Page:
Airlines are fighting to survive in a digital world, with rules and processes designed in an analog era.
Increasingly, digitally savvy customers have been trained to expect a new level of service from online retailers and airlines stand to lose out when it comes to discretionary spend.
These were the conclusions of Alex Cruz, former British Airways
CEO, who believes customers will increasingly reject those rules and processes.
Speaking at the CAPA Live event this week, Cruz adds that the systems at the heart of airline operations, such as PNR databases, reservation and inventory systems and some flight operation systems, are becoming increasingly unreliable and will break more often because of their age.
“Airline IT platforms are basically very old. Most at the heart of airlines are, at best, 10 to 15 years old and, at worst, over 50 years old - there are very few exceptions to that. We live in a world of fare classes, six digit PNRs and complex threads of connections between these airlines.
“Thousands of software plasters, band-aids have been added over time, which are managed by a convoluted mix of internal and external partners. It’s no wonder that light cyber-attacks bring those software to their knees.”
Cruz says that while the pandemic has “turbocharged or digitalized and increased our expectations of providers,” airlines cannot live up to digital expectations.
“We’re simply not ready - we have a technology and mindset barrier," he explains.
Focus on the fundamentals
Most airline executive mindsets, he says, are based around pushing technology providers for a better deal or how to compete better.
“The industry is now distracted by NDC, One Order, renegotiation of GDS contracts, fine-tuning really old revenue management systems and trying to use all this data we have on our customers. That means non-travel retailers are going to take a large share of the retail wallet because it is all the same discretionary spend.”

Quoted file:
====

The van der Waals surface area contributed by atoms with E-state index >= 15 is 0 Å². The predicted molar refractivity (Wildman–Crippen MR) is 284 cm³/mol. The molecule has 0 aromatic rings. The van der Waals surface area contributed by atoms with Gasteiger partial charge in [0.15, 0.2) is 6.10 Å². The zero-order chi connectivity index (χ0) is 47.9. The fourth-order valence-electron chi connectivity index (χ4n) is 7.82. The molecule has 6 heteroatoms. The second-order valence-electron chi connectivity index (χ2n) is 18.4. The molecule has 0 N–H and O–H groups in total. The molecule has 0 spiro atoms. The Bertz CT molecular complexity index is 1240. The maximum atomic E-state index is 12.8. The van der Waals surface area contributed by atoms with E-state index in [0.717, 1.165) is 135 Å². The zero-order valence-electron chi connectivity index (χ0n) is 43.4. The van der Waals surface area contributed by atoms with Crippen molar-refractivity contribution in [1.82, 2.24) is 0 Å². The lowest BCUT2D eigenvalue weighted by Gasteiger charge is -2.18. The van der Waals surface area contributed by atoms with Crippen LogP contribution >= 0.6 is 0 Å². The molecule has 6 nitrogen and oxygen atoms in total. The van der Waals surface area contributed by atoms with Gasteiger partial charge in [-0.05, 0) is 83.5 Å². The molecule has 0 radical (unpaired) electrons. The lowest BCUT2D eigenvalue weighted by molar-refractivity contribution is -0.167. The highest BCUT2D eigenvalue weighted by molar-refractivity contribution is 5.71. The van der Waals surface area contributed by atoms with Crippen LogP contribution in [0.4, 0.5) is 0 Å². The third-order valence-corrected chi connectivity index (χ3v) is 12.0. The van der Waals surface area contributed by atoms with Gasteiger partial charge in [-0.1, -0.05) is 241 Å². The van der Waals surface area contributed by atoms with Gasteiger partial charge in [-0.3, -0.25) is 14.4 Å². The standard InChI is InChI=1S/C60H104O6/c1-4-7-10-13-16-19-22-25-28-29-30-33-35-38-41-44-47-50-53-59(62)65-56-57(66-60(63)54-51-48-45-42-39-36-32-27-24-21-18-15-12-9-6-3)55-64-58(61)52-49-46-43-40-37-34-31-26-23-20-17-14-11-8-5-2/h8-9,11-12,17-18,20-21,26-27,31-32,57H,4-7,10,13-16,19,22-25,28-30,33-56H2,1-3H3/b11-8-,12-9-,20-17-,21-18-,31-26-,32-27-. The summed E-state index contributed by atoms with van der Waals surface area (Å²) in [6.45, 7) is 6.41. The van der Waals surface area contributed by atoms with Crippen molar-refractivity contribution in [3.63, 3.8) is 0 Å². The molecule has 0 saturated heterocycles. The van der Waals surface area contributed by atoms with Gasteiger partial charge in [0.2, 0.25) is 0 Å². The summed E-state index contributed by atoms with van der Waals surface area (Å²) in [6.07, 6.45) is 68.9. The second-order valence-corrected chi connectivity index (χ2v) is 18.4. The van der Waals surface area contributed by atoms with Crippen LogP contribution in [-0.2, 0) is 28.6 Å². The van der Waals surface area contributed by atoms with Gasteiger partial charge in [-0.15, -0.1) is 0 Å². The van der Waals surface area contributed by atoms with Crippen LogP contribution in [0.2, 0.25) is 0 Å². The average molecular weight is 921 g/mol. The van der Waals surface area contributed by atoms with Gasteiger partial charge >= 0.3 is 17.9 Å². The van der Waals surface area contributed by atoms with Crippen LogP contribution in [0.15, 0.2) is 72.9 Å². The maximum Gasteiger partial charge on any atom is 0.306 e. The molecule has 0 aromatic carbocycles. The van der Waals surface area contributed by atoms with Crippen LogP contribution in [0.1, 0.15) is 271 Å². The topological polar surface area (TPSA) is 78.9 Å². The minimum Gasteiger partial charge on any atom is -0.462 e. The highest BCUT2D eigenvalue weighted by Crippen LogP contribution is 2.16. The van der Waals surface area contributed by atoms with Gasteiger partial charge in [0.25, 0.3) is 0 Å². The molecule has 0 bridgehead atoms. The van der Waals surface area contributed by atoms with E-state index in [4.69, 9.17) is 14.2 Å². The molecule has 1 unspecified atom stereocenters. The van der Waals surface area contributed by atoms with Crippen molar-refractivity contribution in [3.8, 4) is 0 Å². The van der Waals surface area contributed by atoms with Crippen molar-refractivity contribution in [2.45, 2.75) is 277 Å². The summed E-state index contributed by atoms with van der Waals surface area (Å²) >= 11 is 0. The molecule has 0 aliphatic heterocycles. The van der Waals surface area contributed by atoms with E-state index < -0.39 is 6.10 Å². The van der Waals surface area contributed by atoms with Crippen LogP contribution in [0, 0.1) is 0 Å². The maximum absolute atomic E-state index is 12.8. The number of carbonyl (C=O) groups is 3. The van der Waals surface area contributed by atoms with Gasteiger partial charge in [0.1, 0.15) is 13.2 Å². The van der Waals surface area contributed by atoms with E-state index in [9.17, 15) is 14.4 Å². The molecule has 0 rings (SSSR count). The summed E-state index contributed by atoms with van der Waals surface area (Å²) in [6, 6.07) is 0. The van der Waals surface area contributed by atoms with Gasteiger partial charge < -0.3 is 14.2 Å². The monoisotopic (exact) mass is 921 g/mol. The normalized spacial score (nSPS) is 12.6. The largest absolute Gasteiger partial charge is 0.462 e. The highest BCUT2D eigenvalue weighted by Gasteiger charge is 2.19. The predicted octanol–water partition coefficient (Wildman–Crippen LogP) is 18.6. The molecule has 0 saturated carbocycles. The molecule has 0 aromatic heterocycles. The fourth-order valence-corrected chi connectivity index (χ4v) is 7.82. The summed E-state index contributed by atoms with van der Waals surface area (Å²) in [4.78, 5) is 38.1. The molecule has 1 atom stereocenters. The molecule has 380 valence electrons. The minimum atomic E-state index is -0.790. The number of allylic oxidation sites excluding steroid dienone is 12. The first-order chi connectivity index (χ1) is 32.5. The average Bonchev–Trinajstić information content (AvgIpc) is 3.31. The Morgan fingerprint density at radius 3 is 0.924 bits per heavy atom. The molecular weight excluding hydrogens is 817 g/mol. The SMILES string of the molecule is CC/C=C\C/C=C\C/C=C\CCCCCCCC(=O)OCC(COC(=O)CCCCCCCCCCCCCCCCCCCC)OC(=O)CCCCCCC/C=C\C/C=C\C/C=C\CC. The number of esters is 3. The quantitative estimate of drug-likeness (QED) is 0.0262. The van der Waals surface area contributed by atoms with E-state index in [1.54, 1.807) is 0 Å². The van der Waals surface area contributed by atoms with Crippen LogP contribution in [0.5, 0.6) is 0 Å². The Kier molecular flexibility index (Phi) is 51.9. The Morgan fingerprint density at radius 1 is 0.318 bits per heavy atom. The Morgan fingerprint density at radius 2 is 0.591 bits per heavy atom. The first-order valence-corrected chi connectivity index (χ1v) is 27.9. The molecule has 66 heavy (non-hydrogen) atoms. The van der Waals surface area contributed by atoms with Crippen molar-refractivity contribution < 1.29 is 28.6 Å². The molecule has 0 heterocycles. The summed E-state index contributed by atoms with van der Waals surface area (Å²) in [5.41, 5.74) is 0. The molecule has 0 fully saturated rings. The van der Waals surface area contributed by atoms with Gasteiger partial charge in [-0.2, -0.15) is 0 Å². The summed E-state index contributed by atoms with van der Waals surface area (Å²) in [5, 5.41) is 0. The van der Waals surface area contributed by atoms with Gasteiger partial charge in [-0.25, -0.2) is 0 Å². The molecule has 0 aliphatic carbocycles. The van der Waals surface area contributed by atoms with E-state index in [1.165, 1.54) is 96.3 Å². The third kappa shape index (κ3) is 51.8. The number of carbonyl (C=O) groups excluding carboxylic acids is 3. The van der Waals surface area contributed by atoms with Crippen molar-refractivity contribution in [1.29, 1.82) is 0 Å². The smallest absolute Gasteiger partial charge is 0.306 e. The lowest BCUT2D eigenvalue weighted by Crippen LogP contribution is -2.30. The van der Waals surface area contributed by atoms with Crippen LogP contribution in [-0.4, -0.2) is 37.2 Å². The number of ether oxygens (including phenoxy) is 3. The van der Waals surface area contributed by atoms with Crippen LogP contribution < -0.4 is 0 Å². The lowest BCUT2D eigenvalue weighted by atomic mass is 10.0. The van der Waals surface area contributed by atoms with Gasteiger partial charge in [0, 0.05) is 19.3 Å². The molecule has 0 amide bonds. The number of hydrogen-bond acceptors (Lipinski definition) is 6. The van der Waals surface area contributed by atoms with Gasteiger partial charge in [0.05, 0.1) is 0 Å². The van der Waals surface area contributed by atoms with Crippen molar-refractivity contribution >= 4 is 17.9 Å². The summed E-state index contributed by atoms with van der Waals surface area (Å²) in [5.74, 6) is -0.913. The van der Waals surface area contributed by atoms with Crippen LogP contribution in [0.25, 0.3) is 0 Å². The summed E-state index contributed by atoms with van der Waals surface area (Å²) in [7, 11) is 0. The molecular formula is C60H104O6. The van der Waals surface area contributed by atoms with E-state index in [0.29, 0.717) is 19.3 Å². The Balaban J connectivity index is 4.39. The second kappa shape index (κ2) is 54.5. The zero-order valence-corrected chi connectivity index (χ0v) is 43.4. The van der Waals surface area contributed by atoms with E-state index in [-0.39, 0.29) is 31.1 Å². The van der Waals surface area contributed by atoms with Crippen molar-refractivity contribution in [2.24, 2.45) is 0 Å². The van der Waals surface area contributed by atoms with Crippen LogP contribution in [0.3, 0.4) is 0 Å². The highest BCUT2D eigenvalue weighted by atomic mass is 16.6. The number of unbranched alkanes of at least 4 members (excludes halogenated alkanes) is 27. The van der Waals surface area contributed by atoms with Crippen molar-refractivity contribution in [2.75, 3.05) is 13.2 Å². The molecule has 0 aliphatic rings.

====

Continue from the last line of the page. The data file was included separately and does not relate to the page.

Cruz adds that this doesn’t mean the industry should abandon initiatives such as NDC but that the industry needs to be making retailing more digital while addressing the need to modernize systems.
He acknowledges that it will be a mammoth task for airlines, hampered by a poor industry track record of developing new systems but that it needs to be balanced with the threat of losing customers and becoming obsolete.
Responding to a question on why giants such as Amazon and Google, which both hold huge data on consumers, haven’t moved in more actively on the airline industry, Cruz says: “There are other verticals they have seen as more attractive because of the volumes or the disruption opportunity was more visible or possibly because incumbent players were easier to have a go at.”
However, he believes companies such as Google want to “dominate flight information” and could conceivably do a better job at pricing in the future because of all the data that they have access to.
“Google has access to pricing curves for just about every flight, access to inventory, it knows how much each flight is being priced at each minute of the day. Some even say it knows the load factor or can at least estimate it. If you think about having the price curve and the load factor of every flight that goes, you have access to the revenue line of any airline.”
Elaborating on this thought process, Cruz says that if Google was to add the flight information to the consumer information it already has, it could improve pricing and achieve a better margin and the airline industry could be in “real trouble.”
“I don’t think that’s a short term threat, but the time will come when these guys will go heavily after the travel vertical.”
*Check out with interview with Cruz, recorded for the How I Got Here podcast in May 2021.
How I Got Here, episode 65 - Alex Cruz of British Airways